The inaugural year


Presenting the 2015 Fast Forward Film Festival winners…

Most Inspiring, Compelling & Engaging
Winner: Ain’t No Fish by Tom Gasek
Runner Up: Changes by Michael Ramsey & The Science Stars

Most Unique Perspective
Winner: Paper by Ben Doran
Runner Up: Kristen the Science Girl by Kristen Smith

Strongest Call to Action
Winner: Just Add Water by JeffMead/Water for South Sudan
Runner Up: Epiphany by Michael Tomb

Audience Choice Award
Ain’t No Fish by Tom Gasek

Young Filmmaker Award
presented by the Fast Forward Film Festival & Lori’s Natural Foods Center
“The Science Stars” of East High School

Congratulations to all of our Rochester filmmakers! Category winners received $1,000 and the Fast Forward Film Festival Award. Category Runner Ups, winner of the Young Filmmaker Award, and winner of the Audience Choice Award were awarded $250.

2015 Fast Forward Film Festival Trailer

Fast Forward Film Festival Trailer from Fast Forward Film Festival on Vimeo.

2015 Festival Program

[click to view]

Festival Program cover page

 2015 Festival Sponsors

GEH logo Little Theatre logo NY State Pollution Prevention Logo RIT logo WXXI logo

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2015 Festival Jury

Jack GarnerJack Garner, nationally renowned film critic and author

Jack Garner was a film critic and entertainment writer for the Democrat and Chronicle for 30 years and chief national critic for the Gannett newspapers for the last twenty of those years. Now retired, he continues to write for the newspaper as a freelancer, doing a weekly entertainment column, and articles about jazz and classic film. He is a member of the Broadcast Film Critics Association, the Eastman House Council, and recipient of the 2013 Impact Award from the Rochester Media Association. Jack has taught at Monroe Community College and Rochester Institute of Technology and served on the boards of Writers & Books and BOA Editions.

Jack Garner is also author of the book From My Seat on the Aisle, a memoir and anthology of his work published in September 2013.

Enid CardinalEnid Cardinal, RIT’s senior sustainability advisor to the president

Enid Cardinal is the senior sustainability advisor to the president at Rochester Institute of Technology. In this role she is responsible for facilitating a campus culture of sustainability with respect to operations, curriculum, and research; developing metrics for the Institute’s progress in sustainability and directing RIT’s efforts to achieve its commitment to climate neutrality by 2030.

Prior to joining the RIT community, she was the Director of the Office of Sustainability at Illinois State University. There she expanded alternative transportation options for the community, authored Illinois State’s inaugural sustainability report, established an annual sustainability across the curriculum workshop and launched a community wide food waste composting program. She has also worked as a consultant on projects for organizations like Audubon International and Calvert, a socially responsible investment company. After completing her undergraduate degree, she spent a year in AmeriCorps*NCCC and later served as a crew leader for the Vermont Youth Conservation Corps. She is LEED –accredited professional and holds a bachelor’s degree in biology and history from Binghamton University and a master’s degree in Environmental Policy from Bard College. She currently serves on the Board of Trustees of the Central and Western NY chapter of The Nature Conservancy.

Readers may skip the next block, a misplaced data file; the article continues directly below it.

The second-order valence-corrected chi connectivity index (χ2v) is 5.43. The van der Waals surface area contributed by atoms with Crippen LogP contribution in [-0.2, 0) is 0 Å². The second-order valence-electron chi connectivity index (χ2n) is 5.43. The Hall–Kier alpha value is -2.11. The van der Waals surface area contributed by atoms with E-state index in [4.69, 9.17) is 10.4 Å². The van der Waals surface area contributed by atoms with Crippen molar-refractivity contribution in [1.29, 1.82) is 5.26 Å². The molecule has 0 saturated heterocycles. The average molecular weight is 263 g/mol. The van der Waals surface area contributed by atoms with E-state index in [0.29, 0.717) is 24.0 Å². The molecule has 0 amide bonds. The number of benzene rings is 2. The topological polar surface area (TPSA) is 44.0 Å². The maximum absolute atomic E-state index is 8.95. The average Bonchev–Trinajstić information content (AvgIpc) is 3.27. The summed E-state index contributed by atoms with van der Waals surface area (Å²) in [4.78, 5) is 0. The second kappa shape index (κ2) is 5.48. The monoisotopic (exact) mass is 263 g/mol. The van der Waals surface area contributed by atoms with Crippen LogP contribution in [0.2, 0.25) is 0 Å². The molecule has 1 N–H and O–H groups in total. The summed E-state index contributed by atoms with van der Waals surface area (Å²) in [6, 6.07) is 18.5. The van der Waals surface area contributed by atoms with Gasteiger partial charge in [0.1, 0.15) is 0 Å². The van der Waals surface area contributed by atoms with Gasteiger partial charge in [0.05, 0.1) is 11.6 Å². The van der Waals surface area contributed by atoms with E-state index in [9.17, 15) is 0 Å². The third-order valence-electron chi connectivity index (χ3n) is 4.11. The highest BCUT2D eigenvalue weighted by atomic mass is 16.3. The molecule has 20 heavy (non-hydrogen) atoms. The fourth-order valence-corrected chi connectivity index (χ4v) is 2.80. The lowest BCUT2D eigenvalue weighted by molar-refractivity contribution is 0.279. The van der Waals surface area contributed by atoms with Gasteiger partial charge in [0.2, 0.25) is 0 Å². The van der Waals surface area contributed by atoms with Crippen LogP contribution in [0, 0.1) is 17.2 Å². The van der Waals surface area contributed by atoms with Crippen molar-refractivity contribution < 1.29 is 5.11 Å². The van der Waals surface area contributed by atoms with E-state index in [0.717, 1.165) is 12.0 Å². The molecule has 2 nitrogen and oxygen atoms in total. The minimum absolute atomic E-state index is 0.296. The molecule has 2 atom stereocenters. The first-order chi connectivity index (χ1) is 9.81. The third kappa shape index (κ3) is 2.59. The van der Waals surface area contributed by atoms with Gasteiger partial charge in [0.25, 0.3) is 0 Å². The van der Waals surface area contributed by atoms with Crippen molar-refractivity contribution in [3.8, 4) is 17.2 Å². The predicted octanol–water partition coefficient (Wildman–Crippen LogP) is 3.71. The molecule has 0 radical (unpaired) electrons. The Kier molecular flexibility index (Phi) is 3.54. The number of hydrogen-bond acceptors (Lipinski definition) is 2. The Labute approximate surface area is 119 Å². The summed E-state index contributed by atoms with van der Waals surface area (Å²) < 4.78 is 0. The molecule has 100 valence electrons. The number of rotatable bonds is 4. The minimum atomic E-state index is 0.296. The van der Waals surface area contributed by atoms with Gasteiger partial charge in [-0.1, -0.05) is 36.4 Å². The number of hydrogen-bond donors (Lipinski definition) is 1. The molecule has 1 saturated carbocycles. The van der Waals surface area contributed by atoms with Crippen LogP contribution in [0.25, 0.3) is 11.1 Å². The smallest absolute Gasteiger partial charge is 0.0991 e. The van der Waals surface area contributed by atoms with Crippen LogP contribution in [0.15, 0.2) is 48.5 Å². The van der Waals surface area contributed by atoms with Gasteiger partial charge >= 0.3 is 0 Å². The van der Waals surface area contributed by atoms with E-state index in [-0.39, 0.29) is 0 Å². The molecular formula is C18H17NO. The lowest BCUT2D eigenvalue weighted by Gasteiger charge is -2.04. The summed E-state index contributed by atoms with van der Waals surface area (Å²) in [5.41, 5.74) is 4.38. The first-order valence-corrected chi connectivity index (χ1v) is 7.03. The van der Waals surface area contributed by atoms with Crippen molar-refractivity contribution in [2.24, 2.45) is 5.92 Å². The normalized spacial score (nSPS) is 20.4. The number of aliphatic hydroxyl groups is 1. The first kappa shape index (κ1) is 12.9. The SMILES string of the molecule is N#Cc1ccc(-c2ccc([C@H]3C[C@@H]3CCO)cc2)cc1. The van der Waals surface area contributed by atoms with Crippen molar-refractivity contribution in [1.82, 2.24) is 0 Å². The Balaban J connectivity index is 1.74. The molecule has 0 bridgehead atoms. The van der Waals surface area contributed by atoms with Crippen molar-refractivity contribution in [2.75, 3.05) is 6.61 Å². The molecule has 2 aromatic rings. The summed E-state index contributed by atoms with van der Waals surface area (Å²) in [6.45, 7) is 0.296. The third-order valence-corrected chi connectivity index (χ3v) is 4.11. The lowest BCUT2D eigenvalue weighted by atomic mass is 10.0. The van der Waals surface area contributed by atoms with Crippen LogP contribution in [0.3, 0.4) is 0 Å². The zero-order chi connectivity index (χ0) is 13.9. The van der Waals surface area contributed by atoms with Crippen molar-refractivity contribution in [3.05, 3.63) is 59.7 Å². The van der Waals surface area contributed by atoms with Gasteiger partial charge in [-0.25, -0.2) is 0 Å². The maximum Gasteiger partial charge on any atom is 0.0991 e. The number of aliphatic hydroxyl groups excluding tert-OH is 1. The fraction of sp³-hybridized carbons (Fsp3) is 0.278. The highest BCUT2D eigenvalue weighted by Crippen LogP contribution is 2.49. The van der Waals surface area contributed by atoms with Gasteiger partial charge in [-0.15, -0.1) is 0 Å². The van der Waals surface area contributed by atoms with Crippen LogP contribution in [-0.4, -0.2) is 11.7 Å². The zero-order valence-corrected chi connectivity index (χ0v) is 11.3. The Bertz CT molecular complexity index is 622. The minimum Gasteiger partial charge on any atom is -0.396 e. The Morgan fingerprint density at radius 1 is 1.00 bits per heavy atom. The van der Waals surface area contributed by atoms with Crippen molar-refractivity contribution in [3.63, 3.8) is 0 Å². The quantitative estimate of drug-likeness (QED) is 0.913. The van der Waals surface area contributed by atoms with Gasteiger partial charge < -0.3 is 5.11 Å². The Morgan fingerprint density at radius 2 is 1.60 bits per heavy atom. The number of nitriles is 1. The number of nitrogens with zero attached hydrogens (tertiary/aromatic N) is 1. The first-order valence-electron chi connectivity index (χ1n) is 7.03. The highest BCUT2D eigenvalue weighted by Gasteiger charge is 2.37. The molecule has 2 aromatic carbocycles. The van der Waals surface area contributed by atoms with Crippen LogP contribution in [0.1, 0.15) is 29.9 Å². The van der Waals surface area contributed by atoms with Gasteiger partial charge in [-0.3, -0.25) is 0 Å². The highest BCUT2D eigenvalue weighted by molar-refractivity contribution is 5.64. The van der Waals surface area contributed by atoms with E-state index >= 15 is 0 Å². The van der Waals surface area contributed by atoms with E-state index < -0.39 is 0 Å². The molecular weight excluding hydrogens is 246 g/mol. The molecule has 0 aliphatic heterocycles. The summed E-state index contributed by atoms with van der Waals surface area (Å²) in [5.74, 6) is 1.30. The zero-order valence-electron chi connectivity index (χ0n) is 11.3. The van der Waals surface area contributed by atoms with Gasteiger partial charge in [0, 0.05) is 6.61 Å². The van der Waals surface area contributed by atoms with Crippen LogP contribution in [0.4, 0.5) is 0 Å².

Deborah DicksonDeborah Dickson, independent filmmaker and Academy Award nominee

Deborah Dickson is a three-time Academy Award nominee whose award-winning films include The Education of Gore Vidal, Ruthie and Connie, Lalee’s Kin, Witnesses to a Secret War, The Lost Bird Project and the acclaimed Carrier series.

In addition to producing and directing, Deborah Dickson teaches directing at the Masters program in Social Documentary at the School of Visual Arts in New York City.

Todd McGrain, sculptor, filmmaker, author, creative director and co-founder of The Lost Bird Project

Todd McGrain’s sculptures, memorials to five extinct North American birds, have been permanently placed at locations directly related to each bird’s decline. Groups of all five sculptures are currently on view at the Smithsonian in Washington, D.C., the John James Audubon Center at Mill Grove, the Peggy Notebaert Nature Museum in Chicago, and the National Wildlife Museum in Jackson Hole. McGrain’s book about the personal journey, which led him to the extinction stories of the lost birds and the sculpture project that followed, was published in September 2014. McGrain is a recent graduate of the School of Visual Arts, New York City in Social Documentary Filmmaking and is currently working on a film about the plight of forest elephants in central Africa. McGrain is the artist-in-residence at the Cornell Lab of Ornithology and the winner of the 2014 Audubon Award for Art Inspiring Conservation.

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